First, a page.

and regroup if needed.
If behavioral issues arise, address them privately. Be clear and specific.
Keep it simple. Summarize at the end and check comprehension. Provide a
written summary or follow-up.
If additional intervention is required use consultation as appropriate to the
Emotional Features of Asperger’s
Variable motivation is high for preferred tasks, low for non-preferred tasks.
At higher risk for symptoms of anxiety and/or depression
Vulnerable to becoming emotionally overwhelmed under stress or when faced
May appear to others to lack empathy for others or lack emotional reciprocity
May have difficulty communicating feelings in a way that is clear to others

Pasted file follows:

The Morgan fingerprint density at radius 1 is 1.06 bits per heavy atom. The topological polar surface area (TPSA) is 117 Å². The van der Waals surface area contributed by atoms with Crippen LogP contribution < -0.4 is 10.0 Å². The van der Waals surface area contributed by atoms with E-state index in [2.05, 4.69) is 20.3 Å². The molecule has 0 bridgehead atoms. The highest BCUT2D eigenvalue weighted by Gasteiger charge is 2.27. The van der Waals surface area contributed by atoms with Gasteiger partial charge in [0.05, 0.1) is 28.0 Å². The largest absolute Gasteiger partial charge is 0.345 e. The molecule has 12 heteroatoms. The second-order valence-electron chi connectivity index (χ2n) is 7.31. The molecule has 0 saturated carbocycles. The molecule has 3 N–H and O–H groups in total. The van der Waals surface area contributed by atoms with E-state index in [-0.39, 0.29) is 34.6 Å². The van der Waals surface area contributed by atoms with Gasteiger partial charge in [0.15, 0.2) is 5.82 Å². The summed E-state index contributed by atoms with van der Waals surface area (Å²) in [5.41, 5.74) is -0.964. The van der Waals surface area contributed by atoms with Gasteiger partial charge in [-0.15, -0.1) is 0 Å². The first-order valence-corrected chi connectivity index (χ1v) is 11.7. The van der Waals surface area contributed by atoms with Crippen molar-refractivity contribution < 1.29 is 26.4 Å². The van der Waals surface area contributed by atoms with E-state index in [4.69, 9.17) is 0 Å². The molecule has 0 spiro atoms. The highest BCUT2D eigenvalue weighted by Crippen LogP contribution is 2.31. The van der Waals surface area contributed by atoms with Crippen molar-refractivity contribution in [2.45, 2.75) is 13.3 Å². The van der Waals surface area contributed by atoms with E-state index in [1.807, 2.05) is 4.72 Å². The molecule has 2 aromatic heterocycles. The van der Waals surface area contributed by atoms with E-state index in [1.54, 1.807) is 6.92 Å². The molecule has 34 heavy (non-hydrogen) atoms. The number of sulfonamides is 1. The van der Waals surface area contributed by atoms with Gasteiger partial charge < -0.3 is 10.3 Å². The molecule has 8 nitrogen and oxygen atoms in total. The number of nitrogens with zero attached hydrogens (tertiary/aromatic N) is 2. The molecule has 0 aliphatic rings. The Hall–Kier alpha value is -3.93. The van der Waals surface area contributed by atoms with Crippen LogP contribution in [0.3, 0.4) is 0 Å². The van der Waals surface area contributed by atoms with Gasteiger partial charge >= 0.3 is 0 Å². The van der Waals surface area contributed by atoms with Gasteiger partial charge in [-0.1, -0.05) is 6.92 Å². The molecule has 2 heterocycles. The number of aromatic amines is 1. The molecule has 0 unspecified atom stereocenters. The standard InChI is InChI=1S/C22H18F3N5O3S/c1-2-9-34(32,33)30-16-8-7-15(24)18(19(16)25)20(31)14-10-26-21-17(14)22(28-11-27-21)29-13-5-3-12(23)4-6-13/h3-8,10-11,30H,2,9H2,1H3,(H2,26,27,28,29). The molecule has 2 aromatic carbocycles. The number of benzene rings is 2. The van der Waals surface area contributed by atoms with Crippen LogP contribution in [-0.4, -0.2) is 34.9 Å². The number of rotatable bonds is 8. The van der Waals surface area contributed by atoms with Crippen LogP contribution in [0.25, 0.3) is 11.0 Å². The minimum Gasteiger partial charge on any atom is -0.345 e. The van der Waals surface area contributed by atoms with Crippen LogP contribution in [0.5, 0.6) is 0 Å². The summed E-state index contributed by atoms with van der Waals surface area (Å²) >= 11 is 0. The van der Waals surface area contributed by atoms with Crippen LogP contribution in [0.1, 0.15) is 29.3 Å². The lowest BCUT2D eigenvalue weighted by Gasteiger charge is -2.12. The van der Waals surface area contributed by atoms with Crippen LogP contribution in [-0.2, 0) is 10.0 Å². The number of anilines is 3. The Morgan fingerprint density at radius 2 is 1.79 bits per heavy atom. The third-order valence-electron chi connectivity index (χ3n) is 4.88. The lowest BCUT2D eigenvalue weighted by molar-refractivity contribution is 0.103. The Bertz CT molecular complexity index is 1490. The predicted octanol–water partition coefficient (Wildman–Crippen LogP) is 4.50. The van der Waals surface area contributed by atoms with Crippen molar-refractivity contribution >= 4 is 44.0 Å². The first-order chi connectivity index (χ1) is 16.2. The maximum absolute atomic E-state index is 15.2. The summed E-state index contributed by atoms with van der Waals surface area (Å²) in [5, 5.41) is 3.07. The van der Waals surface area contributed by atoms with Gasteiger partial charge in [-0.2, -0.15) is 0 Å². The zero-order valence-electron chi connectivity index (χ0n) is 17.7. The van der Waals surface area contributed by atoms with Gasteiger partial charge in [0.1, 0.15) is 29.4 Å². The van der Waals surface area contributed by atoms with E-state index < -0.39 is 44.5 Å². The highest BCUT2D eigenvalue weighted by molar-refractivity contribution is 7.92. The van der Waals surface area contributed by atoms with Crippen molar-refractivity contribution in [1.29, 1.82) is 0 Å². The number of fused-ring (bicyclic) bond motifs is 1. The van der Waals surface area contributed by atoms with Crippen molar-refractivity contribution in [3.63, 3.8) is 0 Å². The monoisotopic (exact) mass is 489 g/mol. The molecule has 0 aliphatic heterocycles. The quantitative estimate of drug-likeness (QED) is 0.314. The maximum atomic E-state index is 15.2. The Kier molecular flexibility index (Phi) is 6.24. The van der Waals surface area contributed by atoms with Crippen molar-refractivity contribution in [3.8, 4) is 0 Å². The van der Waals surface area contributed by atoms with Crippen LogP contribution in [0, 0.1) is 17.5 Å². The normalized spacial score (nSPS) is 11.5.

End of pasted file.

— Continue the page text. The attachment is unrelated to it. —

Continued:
(verbal communication may conflict with non-verbal communication)
Poor emotional monitoring and regulation
Stress or emotional distress often results in behavioral symptoms (increased
perseveration, rigidity, etc.)
Recognizing the Emotional
May become upset or emotional if routines or schedule is changed or
May become excessively stressed by typical academic demands such as quizzes,
presentations, group work, etc.
May be particularly emotionally sensitive to common learning events such as
making a mistake, getting corrective feedback (even if it is done supportively)
Can be impatient and easily frustrated if they misunderstand or are
May have difficulty containing or regrouping once upset
May engage in repetitive calming behaviors or rituals when stressed or upset
(rocking, pacing, etc)
Managing the Emotional Features
Understanding and planning for emotional needs will minimize behavioral